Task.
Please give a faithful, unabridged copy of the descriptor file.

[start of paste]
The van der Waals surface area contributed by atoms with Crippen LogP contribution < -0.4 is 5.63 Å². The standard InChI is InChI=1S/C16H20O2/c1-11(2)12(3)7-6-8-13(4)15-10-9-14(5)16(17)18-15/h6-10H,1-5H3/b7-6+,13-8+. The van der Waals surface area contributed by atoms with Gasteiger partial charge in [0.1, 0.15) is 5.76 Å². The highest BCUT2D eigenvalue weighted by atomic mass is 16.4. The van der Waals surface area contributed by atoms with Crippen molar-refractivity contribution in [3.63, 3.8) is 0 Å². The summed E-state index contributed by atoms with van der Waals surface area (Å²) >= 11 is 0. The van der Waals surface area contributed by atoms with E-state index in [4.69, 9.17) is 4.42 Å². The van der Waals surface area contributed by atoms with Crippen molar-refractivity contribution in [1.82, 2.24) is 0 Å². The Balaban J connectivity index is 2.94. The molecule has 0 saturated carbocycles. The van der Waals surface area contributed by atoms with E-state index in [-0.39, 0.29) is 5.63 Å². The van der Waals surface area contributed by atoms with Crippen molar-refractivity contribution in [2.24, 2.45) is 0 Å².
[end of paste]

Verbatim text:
The van der Waals surface area contributed by atoms with Crippen LogP contribution < -0.4 is 5.63 Å². The standard InChI is InChI=1S/C16H20O2/c1-11(2)12(3)7-6-8-13(4)15-10-9-14(5)16(17)18-15/h6-10H,1-5H3/b7-6+,13-8+. The van der Waals surface area contributed by atoms with Gasteiger partial charge in [0.1, 0.15) is 5.76 Å². The highest BCUT2D eigenvalue weighted by atomic mass is 16.4. The van der Waals surface area contributed by atoms with Crippen molar-refractivity contribution in [3.63, 3.8) is 0 Å². The summed E-state index contributed by atoms with van der Waals surface area (Å²) >= 11 is 0. The van der Waals surface area contributed by atoms with E-state index in [4.69, 9.17) is 4.42 Å². The van der Waals surface area contributed by atoms with Crippen molar-refractivity contribution in [1.82, 2.24) is 0 Å². The Balaban J connectivity index is 2.94. The molecule has 0 saturated carbocycles. The van der Waals surface area contributed by atoms with E-state index in [-0.39, 0.29) is 5.63 Å². The van der Waals surface area contributed by atoms with Crippen molar-refractivity contribution in [2.24, 2.45) is 0 Å².